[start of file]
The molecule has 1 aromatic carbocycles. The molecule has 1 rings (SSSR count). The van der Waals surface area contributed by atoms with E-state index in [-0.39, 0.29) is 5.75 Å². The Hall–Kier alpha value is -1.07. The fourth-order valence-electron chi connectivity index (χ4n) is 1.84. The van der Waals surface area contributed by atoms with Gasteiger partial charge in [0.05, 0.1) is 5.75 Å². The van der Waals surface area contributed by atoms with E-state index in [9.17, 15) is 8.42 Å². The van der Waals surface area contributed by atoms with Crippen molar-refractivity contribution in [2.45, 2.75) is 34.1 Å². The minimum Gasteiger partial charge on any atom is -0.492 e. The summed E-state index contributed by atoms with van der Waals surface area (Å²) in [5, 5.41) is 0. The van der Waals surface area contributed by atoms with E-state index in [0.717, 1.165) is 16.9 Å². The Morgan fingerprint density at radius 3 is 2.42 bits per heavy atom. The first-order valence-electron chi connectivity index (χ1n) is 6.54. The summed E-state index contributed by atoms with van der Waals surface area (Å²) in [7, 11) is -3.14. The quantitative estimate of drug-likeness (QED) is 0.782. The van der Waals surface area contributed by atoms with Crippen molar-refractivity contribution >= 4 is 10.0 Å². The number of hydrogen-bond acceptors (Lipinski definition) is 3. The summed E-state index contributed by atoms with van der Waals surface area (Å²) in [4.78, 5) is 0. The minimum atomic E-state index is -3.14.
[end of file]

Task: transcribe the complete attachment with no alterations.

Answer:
The molecule has 1 aromatic carbocycles. The molecule has 1 rings (SSSR count). The van der Waals surface area contributed by atoms with E-state index in [-0.39, 0.29) is 5.75 Å². The Hall–Kier alpha value is -1.07. The fourth-order valence-electron chi connectivity index (χ4n) is 1.84. The van der Waals surface area contributed by atoms with Gasteiger partial charge in [0.05, 0.1) is 5.75 Å². The van der Waals surface area contributed by atoms with E-state index in [9.17, 15) is 8.42 Å². The van der Waals surface area contributed by atoms with Crippen molar-refractivity contribution in [2.45, 2.75) is 34.1 Å². The minimum Gasteiger partial charge on any atom is -0.492 e. The summed E-state index contributed by atoms with van der Waals surface area (Å²) in [5, 5.41) is 0. The van der Waals surface area contributed by atoms with E-state index in [0.717, 1.165) is 16.9 Å². The Morgan fingerprint density at radius 3 is 2.42 bits per heavy atom. The first-order valence-electron chi connectivity index (χ1n) is 6.54. The summed E-state index contributed by atoms with van der Waals surface area (Å²) in [7, 11) is -3.14. The quantitative estimate of drug-likeness (QED) is 0.782. The van der Waals surface area contributed by atoms with Crippen molar-refractivity contribution >= 4 is 10.0 Å². The number of hydrogen-bond acceptors (Lipinski definition) is 3. The summed E-state index contributed by atoms with van der Waals surface area (Å²) in [4.78, 5) is 0. The minimum atomic E-state index is -3.14.